New Zealand goes to polls on Saturday, September 19, 2020
Prime Minister Jacinda Ardern’s announcement that General Election will be held on Saturday, September 19, 2020 has brought a note of excitement among the politically conscious, although many had rightly guessed the date earlier.
Take off with infrastructure spend
Ms Ardern, joined by a few of her Labour Part cabinet colleagues, New Zealand First Leader Winston Peters and Green Party Co-Leader James Shaw, announced a whopping $12 billion infrastructure development project, that would cover many areas of urban and rural New Zealand. The plan, announced in Auckland on Wednesday, January 29, will cover improvements to our roads, rail and other networks, education, health and other sectors.
National Party Leader Simon Bridges said that that the Labour Party had dusted off his Party’s policy but described the infrastructure spend was ‘two years too late.’
That retort was indicative of more brickbats to come.
It is the duty of the Opposition to hold the government to account. We remember how Labour MPs savaged their National counterparts for nine years while in Opposition (from 2008 to 2017) – but all of these are a part of politics.
Elections are fought in the free world with ferocity, with politicians and their supporters accusing their opponents of almost anything that they believe, without the obligation of having to provide any proof. Until recently, general elections in New Zealand were marked by humour, goodwill for each other, with hardly any personal references. But over the past few years, the gloves have come off and politicians and their supporters have not only begun to punch but also resort to a war of words, which, according to many, is ‘Dirty Politics.’
If the past three years have been any indication, General Election 2020 promises to be more accusatory with personal attacks, and dirtier than ever before. Worse, more than the candidates, those campaigning for them are likely to get nasty.
Several people of Indian origin believe that they deserve to be in Parliament but since there would be little chance of being elected at constituencies, they would lobby for a good rank on the List of various Parties. It remains to be seen how National and Labour will consider candidates on their List, while New Zealand First and ACT may perhaps field one candidate each.
National Party’s woes
Some National Party supporters are already saying that they enjoy such high percentage of voter support that they would be able govern on their own.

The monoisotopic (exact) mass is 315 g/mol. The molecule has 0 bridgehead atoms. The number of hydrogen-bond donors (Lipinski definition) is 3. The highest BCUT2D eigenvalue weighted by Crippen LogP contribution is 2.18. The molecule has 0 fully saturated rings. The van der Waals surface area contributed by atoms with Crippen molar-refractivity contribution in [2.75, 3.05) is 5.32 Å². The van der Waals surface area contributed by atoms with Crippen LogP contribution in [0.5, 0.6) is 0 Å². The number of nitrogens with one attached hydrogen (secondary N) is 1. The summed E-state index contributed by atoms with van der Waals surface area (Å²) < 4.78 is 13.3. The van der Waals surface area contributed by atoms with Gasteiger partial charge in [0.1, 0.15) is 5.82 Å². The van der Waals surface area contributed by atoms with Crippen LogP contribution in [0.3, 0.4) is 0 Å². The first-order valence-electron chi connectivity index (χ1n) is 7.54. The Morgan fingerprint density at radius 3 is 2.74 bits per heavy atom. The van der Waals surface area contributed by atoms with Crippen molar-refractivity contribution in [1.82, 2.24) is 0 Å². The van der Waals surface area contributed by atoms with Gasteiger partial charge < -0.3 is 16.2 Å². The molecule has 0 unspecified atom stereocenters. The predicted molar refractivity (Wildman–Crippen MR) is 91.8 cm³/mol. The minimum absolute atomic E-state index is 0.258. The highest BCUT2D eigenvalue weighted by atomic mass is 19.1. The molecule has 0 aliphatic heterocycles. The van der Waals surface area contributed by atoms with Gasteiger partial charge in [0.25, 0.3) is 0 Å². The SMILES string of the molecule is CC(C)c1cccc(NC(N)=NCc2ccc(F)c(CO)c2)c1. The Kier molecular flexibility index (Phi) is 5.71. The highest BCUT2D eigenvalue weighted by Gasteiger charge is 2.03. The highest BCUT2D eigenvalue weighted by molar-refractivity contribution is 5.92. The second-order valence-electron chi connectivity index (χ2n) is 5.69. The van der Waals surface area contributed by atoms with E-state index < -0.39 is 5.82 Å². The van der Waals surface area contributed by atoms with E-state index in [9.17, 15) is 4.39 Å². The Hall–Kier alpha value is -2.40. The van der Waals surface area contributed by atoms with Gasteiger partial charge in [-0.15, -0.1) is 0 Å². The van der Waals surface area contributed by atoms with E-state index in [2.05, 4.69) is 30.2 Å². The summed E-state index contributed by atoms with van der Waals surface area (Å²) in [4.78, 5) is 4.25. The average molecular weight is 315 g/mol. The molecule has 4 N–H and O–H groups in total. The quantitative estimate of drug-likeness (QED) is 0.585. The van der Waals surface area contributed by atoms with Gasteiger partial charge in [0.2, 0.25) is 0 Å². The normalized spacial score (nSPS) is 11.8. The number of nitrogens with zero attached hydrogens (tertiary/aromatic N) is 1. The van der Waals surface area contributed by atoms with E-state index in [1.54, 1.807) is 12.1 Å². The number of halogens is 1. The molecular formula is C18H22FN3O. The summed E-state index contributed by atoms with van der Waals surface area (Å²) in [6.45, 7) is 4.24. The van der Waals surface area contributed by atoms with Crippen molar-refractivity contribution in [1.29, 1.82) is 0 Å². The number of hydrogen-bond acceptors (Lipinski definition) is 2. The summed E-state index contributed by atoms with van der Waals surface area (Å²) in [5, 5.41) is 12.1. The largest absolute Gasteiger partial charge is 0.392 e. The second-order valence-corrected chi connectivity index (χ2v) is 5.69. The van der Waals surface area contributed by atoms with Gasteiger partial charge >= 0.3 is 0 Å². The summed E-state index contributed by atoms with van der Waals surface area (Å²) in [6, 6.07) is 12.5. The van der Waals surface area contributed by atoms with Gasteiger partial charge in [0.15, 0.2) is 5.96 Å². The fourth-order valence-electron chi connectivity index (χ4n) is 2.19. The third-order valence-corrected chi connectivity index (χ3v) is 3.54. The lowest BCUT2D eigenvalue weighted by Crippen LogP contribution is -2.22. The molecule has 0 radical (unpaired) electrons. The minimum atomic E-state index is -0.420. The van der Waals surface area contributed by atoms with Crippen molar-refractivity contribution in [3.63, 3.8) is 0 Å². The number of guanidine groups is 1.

While some Opinion Polls have placed National either above Labour or on a par but dangers of over-confidence are not unknown to seasoned politicians.
Besides, the National Party is still facing questions over its handling of donations despite the Serious Fraud Office declining to pursue charges against it. That suggests investigators have gathered enough evidence to be confident of success, although nothing can be taken for granted and those accused are entitled to the presumption of innocence.
Mr Bridges is young, and has been a Minister in the previous National government. We hope that he will campaign on the merits of his Party, on his own merits as a Leader and how he would make a difference as the head of the next government. That would enhance his credibility.
Democracy in distress?
More people in the rich world are dissatisfied with democracy today than at any time since the mid-1990s, according to an academic study. Researchers at the University of Cambridge have combed datasets on attitudes towards democracy for 25 years; in 2019 the proportion of those unhappy with democracy rose to 58%. This ‘malaise’ is blamed on governments’ inability to cope with threats such as global warming.
Six years ago, speaking at the Fourth Annual Indian Newslink Sir Anand Satyanand Lecture, former Commonwealth Secretary General (and former Deputy Prime Minister and Foreign Minister of New Zealand) Sir Don McKinnon examined the problems and challenges that we as New Zealanders face because of people’s disillusionment with democracy and those who are looking seriously at other forms of government.
“The volume of discussion in recent times in international magazines suggests that we have to positively respond to this environment or lose the argument by default in favour of systems that have superficial appeal, lack a substantial foundation and have no real evidence of working. New Zealanders must make a clear and decisive choice and hold those elected to account. They must be forced to perform. This is time for action. We must exercise our franchise and ensure that only those who deserve to be in public office are elected,” he said.
Those views are relevant today as New Zealand faces another General Election.
Some believe that the solution to better administration rests on ‘double devolution,’ pushing more resources and responsibility for running things from Central to Local Government and from town halls to an amorphous web of charities and voluntary associations. This is a veritable chance that should not be lost. However, we are not sure of the efficacy of such a proposal.
As Sir Don said, the institution of democracy can survive and progress only if there are checks and balances and prevention of dominance of one person.
“Every democratic Government faces the challenge of ensuring that one dominant personality does not in the end make every decision as when things go badly and against them, as they always do with the swings of public opinion. They will pull down the pillars of the temple with them,” he said.
This is a veritable chance that should not be lost.
New Zealanders must make a clear and decisive choice and hold those elected to account. They must be forced to perform.
This is time for action. We must exercise our franchise and ensure that only those who deserve to be in public office are elected.